Dog Cardiology: When Do You Need It?


As you know, the heart is one of the most important organs in a dog's body. It pumps nutrients and oxygen-rich blood throughout the body. When the heart isn't working well, the rest of the body can be affected, often resulting in changes to stamina and breathing.

Many people are surprised the first time they hear about dog cardiology. They weren't aware that dogs can have heart problems just like people, but they can and they do. 

In fact, your dog can experience heart murmurs, arrhythmias, and high blood pressure (hypertension) just like you which calls for a certain level of specialty care. If your primary care veterinarian suspects that your dog has heart issues she will likely refer you to a dog cardiologist for a further diagnosis. 

According to Vet Specialists, "Board certified veterinary cardiologists focus on diagnosing and treating disease of the heart and lungs, which include:

  • Congestive heart failure (CHF)
  • Heart muscle disease (Dilated cardiomyopathy or hypertrophic cardiomyopathy)
  • Age related changes to the valves of the heart (Degenerative mitral valve disease)
  • Coughing and other breathing problems
  • Congenital (present at birth) heart defects
  • Cardiac arrhythmias (problems with the rate and/or rhythm of the heart)
  • Diseases of the pericardium (sac surrounding the heart)
  • Cardiac tumors
  • High blood pressure (hypertension)
  • Pulmonary hypertension (high blood pressure in the lungs)


As you can see, this is a lengthy list of possible heart conditions your dog could experience and that may require a dog cardiologist to properly diagnose. 

Listening to the heart is an essential element of any visit to your veterinarian. Through the stethoscope, your veterinarian can hear if there are any unusual patterns, skips, or heart sounds and if so, make a recommendation to see a dog cardiologist for further investigation. 


Types of Heart Disease in Dogs

According to Pet Health Network, the most common form of heart disease in dogs is valvular disease, which primarily affects small breed dogs over 5 years of age and makes up 70-75% of heart disease in dogs. Heartworm disease, which is entirely preventable, sadly causes 13% of heart disease. Myocardial disease, such as dilated cardiomyopathy, makes up 8% of heart disease. This form of heart disease primarily affects large breed dogs of all ages.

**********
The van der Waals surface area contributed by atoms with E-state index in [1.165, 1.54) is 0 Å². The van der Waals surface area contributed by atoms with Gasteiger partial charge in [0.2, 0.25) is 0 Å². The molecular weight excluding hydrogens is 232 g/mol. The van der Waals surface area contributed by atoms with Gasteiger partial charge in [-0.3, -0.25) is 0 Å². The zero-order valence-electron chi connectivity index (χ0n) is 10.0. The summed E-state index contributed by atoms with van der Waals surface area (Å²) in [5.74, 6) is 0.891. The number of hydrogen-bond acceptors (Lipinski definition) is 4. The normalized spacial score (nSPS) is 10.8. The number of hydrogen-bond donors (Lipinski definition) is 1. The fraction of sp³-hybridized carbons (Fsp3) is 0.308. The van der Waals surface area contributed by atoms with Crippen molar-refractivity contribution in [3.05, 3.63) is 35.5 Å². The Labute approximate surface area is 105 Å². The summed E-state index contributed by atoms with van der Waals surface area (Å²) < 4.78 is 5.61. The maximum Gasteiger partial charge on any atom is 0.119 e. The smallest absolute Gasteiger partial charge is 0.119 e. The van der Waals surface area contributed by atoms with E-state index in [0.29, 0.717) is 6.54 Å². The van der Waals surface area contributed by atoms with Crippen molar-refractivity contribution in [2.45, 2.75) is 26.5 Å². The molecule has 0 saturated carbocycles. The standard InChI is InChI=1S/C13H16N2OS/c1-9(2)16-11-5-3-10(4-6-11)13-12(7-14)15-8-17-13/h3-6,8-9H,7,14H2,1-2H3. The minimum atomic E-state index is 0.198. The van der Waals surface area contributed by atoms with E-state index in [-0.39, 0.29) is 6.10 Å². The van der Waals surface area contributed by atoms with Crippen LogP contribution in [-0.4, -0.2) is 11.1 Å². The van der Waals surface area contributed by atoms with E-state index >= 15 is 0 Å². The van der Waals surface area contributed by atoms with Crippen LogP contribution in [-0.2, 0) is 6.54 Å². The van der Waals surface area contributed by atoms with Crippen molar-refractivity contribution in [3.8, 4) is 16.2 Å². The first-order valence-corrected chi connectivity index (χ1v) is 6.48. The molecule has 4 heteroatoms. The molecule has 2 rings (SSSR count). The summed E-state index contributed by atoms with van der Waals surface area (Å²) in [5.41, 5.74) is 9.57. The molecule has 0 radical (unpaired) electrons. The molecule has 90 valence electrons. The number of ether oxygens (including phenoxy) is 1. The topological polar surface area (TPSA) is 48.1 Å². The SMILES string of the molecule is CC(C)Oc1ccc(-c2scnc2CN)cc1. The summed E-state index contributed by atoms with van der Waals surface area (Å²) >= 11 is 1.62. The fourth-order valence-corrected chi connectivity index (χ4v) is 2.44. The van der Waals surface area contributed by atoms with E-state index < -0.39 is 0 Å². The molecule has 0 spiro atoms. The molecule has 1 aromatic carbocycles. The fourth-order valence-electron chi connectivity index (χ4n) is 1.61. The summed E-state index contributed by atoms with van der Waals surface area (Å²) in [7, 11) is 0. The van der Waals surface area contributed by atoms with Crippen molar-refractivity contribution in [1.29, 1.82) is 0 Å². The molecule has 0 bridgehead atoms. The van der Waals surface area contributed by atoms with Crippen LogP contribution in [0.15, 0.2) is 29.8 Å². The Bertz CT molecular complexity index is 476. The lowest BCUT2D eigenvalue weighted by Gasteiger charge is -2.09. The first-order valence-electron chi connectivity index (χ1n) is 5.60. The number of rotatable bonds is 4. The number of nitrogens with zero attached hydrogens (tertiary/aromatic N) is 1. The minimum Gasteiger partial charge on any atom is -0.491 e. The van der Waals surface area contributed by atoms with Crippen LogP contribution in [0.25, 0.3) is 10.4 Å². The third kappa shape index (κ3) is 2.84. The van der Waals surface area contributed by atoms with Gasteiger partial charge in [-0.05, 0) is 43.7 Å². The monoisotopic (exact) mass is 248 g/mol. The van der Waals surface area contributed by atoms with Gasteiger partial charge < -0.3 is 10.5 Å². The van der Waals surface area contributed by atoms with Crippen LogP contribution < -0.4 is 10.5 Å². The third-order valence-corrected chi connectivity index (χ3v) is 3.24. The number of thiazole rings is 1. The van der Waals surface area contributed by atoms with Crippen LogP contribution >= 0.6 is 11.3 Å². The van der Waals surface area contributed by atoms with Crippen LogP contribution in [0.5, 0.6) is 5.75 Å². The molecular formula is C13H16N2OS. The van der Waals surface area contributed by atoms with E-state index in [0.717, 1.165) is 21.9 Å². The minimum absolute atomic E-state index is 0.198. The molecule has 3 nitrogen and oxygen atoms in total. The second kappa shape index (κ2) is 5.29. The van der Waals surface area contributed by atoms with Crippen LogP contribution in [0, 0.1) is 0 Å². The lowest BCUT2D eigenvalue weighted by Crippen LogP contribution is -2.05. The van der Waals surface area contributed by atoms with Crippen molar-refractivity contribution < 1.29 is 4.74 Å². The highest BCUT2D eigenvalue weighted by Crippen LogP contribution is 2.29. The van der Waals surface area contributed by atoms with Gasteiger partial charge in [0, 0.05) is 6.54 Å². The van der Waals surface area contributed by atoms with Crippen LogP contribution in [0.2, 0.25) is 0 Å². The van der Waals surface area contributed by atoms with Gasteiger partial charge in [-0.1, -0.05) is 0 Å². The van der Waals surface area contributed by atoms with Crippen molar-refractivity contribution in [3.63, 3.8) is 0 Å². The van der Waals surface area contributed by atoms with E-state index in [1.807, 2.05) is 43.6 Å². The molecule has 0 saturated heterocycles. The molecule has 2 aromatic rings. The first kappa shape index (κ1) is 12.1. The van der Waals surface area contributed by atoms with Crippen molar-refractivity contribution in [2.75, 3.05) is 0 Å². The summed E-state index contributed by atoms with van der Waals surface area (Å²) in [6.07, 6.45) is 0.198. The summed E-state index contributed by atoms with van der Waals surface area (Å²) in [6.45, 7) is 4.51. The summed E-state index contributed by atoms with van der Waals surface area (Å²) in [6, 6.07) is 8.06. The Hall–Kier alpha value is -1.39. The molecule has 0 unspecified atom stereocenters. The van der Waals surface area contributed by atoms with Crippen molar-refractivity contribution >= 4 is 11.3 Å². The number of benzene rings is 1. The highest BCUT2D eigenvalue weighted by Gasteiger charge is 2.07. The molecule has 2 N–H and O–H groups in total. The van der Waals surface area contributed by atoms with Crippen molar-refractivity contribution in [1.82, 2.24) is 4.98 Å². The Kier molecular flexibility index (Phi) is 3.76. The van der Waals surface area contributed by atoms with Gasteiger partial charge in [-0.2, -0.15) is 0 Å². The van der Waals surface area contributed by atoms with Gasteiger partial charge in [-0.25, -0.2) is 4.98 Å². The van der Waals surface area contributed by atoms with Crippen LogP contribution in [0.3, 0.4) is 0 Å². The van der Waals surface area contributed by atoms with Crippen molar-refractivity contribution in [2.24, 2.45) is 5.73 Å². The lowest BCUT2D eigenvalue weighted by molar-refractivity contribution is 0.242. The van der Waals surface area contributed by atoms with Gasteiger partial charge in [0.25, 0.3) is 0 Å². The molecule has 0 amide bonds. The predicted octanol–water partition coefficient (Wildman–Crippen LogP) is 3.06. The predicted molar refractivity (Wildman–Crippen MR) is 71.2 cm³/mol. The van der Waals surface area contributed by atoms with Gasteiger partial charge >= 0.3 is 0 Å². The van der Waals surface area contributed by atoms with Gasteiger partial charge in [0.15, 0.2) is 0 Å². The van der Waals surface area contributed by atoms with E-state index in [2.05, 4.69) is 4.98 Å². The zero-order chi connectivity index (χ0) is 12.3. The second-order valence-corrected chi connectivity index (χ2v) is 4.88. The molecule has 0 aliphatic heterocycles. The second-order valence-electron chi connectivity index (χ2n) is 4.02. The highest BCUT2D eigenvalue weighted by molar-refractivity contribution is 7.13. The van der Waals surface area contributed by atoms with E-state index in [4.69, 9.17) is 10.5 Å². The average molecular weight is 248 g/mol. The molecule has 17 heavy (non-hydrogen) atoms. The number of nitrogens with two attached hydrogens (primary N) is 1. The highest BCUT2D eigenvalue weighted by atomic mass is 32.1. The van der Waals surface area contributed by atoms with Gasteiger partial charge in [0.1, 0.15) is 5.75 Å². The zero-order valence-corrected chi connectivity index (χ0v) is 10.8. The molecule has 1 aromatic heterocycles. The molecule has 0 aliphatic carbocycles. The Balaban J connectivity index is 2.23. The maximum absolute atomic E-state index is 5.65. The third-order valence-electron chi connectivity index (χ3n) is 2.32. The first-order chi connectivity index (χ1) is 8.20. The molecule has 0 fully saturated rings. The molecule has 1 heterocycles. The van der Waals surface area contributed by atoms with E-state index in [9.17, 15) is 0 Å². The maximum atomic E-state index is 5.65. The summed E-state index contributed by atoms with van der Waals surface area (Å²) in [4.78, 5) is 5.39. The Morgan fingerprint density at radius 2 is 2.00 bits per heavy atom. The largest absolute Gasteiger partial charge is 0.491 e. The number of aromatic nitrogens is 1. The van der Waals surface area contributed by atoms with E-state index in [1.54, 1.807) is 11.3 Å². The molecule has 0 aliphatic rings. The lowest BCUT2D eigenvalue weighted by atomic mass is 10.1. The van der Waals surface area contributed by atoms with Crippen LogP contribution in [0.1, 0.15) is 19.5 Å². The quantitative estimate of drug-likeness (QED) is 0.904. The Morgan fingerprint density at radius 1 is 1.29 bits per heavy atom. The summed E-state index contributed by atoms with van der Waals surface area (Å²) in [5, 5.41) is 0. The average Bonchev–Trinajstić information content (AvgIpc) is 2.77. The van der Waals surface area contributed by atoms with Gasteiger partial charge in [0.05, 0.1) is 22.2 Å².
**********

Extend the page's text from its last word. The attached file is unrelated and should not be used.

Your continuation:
Valvular disease is also known as "leaky valve disease" which means the heart's blood pumping system isn't flowing smoothly. When the heart is strong and healthy, the blood flows in one direction throughout the body. When one of the four valves doesn't close properly, some of that blood "backs up" and returns to the chamber it just left.  When the heart cannot pump enough blood to meet the demands of the body, this is known as congestive heart failure or CHF. Symptoms of Heart Disease in Your Dog 

Many dogs show no symptoms at all. This is one reason it's so important to see your veterinarian regularly for check ups. Your veterinarian will check your dog's heart and blood pressure to see if they appear normal.  When dogs DO show symptoms, this is what they usually look like: 

  • Coughing more than usual, especially in relation to exercise
  • Trouble breathing
  • Less stamina -- sometimes people chalk up their dog slowing down as "old age" when it's actually heart disease
  • Pacing or otherwise having trouble settling down
  • Distended abdomen These are all indications of dogs in distress and could be signs of heart disease. What if your dog is diagnosed with congestive heart failure? Working in tandem with your cardiologist, you can create a treatment plan.  How Do You Manage CHF in Dogs? 


Your veterinary cardiologist will use equipment like a stethoscope, chest x-rays, ECG, and echocardiogram (ultrasound of the heart) to assess your dog's heart health and make recommendations for your dog's care. According to Tufts University Veterinarian School, "The specific treatment for congestive heart failure depends on the underlying heart disease and how severe the heart failure is. The primary goals of treating congestive heart failure are to reduce this buildup of fluid and to increase the amount of blood being pumped by the heart to the lungs and the rest of the body. These outcomes are meant to improve the quality and length of a pet’s life.

A variety of medications, supplements and diets are available to help reach these goals. One of the most common types of medication used is called an angiotensin-converting enzyme inhibitor, or ACE inhibitor. Examples of these are enalapril (Enacard®), lisinopril and benazepril. These have been shown to improve both clinical signs and survival in dogs and cats with congestive heart failure." 

Now that you know more about dog cardiology, do you need to make an appointment to assess your dog's heart health? 

Blog Category: